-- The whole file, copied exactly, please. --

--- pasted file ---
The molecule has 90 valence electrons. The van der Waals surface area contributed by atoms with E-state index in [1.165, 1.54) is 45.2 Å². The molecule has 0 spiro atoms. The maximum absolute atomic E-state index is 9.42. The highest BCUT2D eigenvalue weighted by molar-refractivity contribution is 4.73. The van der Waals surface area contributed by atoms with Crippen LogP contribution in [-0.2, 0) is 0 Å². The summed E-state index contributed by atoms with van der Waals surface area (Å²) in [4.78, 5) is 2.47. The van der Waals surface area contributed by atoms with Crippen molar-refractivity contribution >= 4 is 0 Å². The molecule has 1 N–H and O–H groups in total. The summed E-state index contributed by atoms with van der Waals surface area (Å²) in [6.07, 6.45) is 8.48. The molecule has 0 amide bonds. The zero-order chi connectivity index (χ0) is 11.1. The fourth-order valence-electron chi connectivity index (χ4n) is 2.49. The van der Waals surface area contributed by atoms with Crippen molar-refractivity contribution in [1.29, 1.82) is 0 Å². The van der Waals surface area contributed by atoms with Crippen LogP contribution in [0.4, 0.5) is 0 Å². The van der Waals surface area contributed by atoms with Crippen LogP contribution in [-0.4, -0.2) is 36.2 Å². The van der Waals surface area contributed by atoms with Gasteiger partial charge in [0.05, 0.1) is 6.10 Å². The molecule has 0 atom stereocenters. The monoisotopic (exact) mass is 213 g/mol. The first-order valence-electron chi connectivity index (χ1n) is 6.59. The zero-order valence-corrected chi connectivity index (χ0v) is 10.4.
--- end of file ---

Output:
The molecule has 90 valence electrons. The van der Waals surface area contributed by atoms with E-state index in [1.165, 1.54) is 45.2 Å². The molecule has 0 spiro atoms. The maximum absolute atomic E-state index is 9.42. The highest BCUT2D eigenvalue weighted by molar-refractivity contribution is 4.73. The van der Waals surface area contributed by atoms with Crippen LogP contribution in [-0.2, 0) is 0 Å². The summed E-state index contributed by atoms with van der Waals surface area (Å²) in [4.78, 5) is 2.47. The van der Waals surface area contributed by atoms with Crippen molar-refractivity contribution >= 4 is 0 Å². The molecule has 1 N–H and O–H groups in total. The summed E-state index contributed by atoms with van der Waals surface area (Å²) in [6.07, 6.45) is 8.48. The molecule has 0 amide bonds. The zero-order chi connectivity index (χ0) is 11.1. The fourth-order valence-electron chi connectivity index (χ4n) is 2.49. The van der Waals surface area contributed by atoms with Crippen molar-refractivity contribution in [1.29, 1.82) is 0 Å². The van der Waals surface area contributed by atoms with Crippen LogP contribution in [0.4, 0.5) is 0 Å². The van der Waals surface area contributed by atoms with Crippen LogP contribution in [-0.4, -0.2) is 36.2 Å². The van der Waals surface area contributed by atoms with Gasteiger partial charge in [0.05, 0.1) is 6.10 Å². The molecule has 0 atom stereocenters. The monoisotopic (exact) mass is 213 g/mol. The first-order valence-electron chi connectivity index (χ1n) is 6.59. The zero-order valence-corrected chi connectivity index (χ0v) is 10.4.